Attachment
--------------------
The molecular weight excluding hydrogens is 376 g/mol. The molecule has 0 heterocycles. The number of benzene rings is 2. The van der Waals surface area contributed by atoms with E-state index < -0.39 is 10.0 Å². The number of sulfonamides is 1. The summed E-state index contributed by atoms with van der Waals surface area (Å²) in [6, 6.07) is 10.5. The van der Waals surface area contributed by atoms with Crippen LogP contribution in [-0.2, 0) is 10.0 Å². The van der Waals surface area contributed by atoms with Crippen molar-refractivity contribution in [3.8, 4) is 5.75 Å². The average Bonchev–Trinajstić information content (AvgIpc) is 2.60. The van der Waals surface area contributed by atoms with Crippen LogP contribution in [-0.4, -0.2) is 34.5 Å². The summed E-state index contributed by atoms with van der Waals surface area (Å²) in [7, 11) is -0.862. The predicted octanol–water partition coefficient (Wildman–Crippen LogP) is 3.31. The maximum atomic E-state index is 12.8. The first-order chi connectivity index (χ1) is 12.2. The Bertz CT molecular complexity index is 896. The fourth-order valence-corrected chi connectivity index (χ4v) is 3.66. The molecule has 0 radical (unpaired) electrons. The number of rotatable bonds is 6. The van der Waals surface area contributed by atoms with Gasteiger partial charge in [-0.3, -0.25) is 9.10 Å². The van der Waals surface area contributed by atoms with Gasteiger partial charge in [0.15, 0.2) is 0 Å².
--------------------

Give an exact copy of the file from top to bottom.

The molecular weight excluding hydrogens is 376 g/mol. The molecule has 0 heterocycles. The number of benzene rings is 2. The van der Waals surface area contributed by atoms with E-state index < -0.39 is 10.0 Å². The number of sulfonamides is 1. The summed E-state index contributed by atoms with van der Waals surface area (Å²) in [6, 6.07) is 10.5. The van der Waals surface area contributed by atoms with Crippen LogP contribution in [-0.2, 0) is 10.0 Å². The van der Waals surface area contributed by atoms with Crippen molar-refractivity contribution in [3.8, 4) is 5.75 Å². The average Bonchev–Trinajstić information content (AvgIpc) is 2.60. The van der Waals surface area contributed by atoms with Crippen LogP contribution in [-0.4, -0.2) is 34.5 Å². The summed E-state index contributed by atoms with van der Waals surface area (Å²) in [7, 11) is -0.862. The predicted octanol–water partition coefficient (Wildman–Crippen LogP) is 3.31. The maximum atomic E-state index is 12.8. The first-order chi connectivity index (χ1) is 12.2. The Bertz CT molecular complexity index is 896. The fourth-order valence-corrected chi connectivity index (χ4v) is 3.66. The molecule has 0 radical (unpaired) electrons. The number of rotatable bonds is 6. The van der Waals surface area contributed by atoms with Gasteiger partial charge in [-0.3, -0.25) is 9.10 Å². The van der Waals surface area contributed by atoms with Gasteiger partial charge in [0.15, 0.2) is 0 Å².